Distance Is Not a Hindrance

Evaluation of One Health Core Competencies Integration Into Curriculum

One Health education for faculty members in Southeast Asia increases the region’s workforce capacity to detect, prevent, and respond to emerging pandemic threats. Faculty members are part of our current One Health workforce, but also teach the next generation of One Health workers. Assessing where the One Health concept has been integrated into university curricula and establishing next steps are critical components to continuing multi-sectoral collaboration within the region.

On February 16, 2017, the Indonesia One Health University Network (INDOHUN), with support from the USAID One Health Workforce project, conducted an evaluation workshop in the Faculty of Public Health at the University of North Sumatera with the faculty dean and stakeholders. As part of this initiative, INDOHUN also hosted a public lecture, ‘Infectious Disease, Zoonoses, and Climate Change,’ delivered by Dr. Nyoman Sri Budayanti, a clinical microbiology expert and a INDOHUN Liaison Officer.

Located in the western part of Indonesia, 1,250 miles away from the central government of Indonesia, “Distance is not a Hindrance” seems to be the appropriate motto for this faculty as they have implemented One Health curriculum since 2015. Both faculty members and students have a strong desire and enthusiasm to implement the One Health approach.

Around 260 students from multiple disciplines attended the public lecture where they took part in a dynamic discussion session.

During the evaluation meeting, 15 faculty representatives presented how they could insert and incorporate the One Health concept into courses and faculty curriculum during the curricula rearrangement in 2017. Currently, lecturers trained in One Health by INDOHUN are now in integrating and delivering the One Health concept and knowledge in several subjects, including Basic Epidemiology, Surveillance, Epidemiology for Zoonoses, Infectious Disease Control Program, and Epidemiology for Disaster from epidemiology program. Other programs and courses that supported One Health competencies are Basic Environmental Health, Analysis of Environmental Quality, Environmental Contamination, Environmental Health Risk Analysis, Environmental Health Epidemiology, Vector Control Management, Leadership and System Thinking, World Health Organization, Health Promotion Management, Global Health Issues, Health Communication, Socio Anthropology, and Health Ethics Science.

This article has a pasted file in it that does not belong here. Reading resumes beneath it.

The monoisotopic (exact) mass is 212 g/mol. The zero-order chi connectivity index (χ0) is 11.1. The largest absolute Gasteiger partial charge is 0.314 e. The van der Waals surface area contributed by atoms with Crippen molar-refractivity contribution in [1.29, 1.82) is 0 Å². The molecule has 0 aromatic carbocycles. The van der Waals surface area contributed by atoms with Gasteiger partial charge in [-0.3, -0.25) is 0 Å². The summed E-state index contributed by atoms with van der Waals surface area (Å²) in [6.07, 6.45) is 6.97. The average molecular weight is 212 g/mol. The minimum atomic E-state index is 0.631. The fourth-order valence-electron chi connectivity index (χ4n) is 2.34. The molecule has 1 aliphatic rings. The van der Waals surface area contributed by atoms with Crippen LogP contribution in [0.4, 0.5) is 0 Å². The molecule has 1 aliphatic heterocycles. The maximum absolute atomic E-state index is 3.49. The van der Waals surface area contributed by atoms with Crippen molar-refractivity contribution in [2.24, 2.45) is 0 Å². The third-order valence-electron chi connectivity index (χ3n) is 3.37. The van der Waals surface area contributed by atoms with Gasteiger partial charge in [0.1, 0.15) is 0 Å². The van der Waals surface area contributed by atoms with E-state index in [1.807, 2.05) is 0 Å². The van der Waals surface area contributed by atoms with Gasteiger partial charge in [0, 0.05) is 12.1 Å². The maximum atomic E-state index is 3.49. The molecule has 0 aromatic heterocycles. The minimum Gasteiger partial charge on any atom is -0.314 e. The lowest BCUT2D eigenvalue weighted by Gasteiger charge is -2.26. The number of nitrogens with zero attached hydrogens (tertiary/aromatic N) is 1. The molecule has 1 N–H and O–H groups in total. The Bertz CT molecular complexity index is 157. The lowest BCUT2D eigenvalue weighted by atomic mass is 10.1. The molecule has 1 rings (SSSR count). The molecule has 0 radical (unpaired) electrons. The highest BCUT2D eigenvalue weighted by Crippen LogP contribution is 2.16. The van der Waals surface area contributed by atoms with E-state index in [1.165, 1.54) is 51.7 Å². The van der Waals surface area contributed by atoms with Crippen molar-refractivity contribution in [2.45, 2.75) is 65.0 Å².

The successful integration of One Health ideals into subjects and the learning process is a result of a series of trainings for faculty during INDOHUN activities. Subsequently, the faculty members have used and adopted the One Health manual distributed to all faculty members during the trainings.

The faculty are now important advocates of One Health within the region. Faculty members have facilitated and encouraged their students to actively participate in INDOHUN activities, like the Global Health True Leaders (GHTL) program. In July 2016, six people from the University of North Sumatera participated in GHTL Batch 6. These future leaders have been equipped with core competencies on One Health and have displayed their contribution for the university by supporting the implementation of the One Health concept.

Building on the skills learned at the university and One Health activities, many of the students have taken their knowledge to the next level within the region. Student successes include 3 alumni pursuing master’s degrees, 2 alumni working as teachers in local communities, and 1 alumni selected as a Young Southeast Asian Leaders Initiative awardee who studied at the Northern Illinois University for 5 weeks in a student exchange program.

The evaluation workshop recorded the success and impacts, as well as the challenges in implementing One Health concepts in learning elements, including faculty curricula, student engagement, and student achievement as true leaders. It is expected that this activity can motivate and promote all the university members to replicate the success by improving their curricula to incorporate One Health concepts as a means to build skills and knowledge to prevent, detect, and respond to emerging infectious diseases.


About the Author

Alexandra Tatgyana Suatan is a networking officer with the Indonesia One Health University Network (INDOHUN), a network supported by the USAID One Health Workforce project.